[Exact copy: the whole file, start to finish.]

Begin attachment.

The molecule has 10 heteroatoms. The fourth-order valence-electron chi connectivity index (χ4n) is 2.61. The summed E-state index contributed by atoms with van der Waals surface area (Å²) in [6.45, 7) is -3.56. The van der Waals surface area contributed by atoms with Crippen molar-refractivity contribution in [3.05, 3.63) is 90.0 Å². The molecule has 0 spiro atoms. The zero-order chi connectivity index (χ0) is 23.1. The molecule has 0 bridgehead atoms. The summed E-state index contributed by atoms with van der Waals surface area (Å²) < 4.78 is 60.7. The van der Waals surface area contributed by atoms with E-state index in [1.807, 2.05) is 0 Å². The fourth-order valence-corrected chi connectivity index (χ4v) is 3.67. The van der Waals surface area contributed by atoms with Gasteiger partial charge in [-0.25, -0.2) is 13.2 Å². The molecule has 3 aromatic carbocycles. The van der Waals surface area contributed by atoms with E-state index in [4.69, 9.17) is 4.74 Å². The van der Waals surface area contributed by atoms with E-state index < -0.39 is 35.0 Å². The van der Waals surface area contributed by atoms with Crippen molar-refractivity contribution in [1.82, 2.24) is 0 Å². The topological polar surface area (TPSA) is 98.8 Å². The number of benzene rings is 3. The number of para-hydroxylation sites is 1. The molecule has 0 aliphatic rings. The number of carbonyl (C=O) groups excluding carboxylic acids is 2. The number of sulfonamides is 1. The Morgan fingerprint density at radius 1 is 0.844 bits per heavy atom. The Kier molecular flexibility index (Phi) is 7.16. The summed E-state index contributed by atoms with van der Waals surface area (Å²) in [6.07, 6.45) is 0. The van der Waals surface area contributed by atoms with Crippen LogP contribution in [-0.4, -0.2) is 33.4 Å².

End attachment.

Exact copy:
The molecule has 10 heteroatoms. The fourth-order valence-electron chi connectivity index (χ4n) is 2.61. The summed E-state index contributed by atoms with van der Waals surface area (Å²) in [6.45, 7) is -3.56. The van der Waals surface area contributed by atoms with Crippen molar-refractivity contribution in [3.05, 3.63) is 90.0 Å². The molecule has 0 spiro atoms. The zero-order chi connectivity index (χ0) is 23.1. The molecule has 0 bridgehead atoms. The summed E-state index contributed by atoms with van der Waals surface area (Å²) < 4.78 is 60.7. The van der Waals surface area contributed by atoms with E-state index in [1.807, 2.05) is 0 Å². The fourth-order valence-corrected chi connectivity index (χ4v) is 3.67. The van der Waals surface area contributed by atoms with Gasteiger partial charge in [-0.25, -0.2) is 13.2 Å². The molecule has 3 aromatic carbocycles. The van der Waals surface area contributed by atoms with E-state index in [4.69, 9.17) is 4.74 Å². The van der Waals surface area contributed by atoms with E-state index < -0.39 is 35.0 Å². The van der Waals surface area contributed by atoms with Crippen molar-refractivity contribution in [1.82, 2.24) is 0 Å². The topological polar surface area (TPSA) is 98.8 Å². The number of benzene rings is 3. The number of para-hydroxylation sites is 1. The molecule has 0 aliphatic rings. The number of carbonyl (C=O) groups excluding carboxylic acids is 2. The number of sulfonamides is 1. The Morgan fingerprint density at radius 1 is 0.844 bits per heavy atom. The Kier molecular flexibility index (Phi) is 7.16. The summed E-state index contributed by atoms with van der Waals surface area (Å²) in [6.07, 6.45) is 0. The van der Waals surface area contributed by atoms with Crippen LogP contribution in [-0.4, -0.2) is 33.4 Å².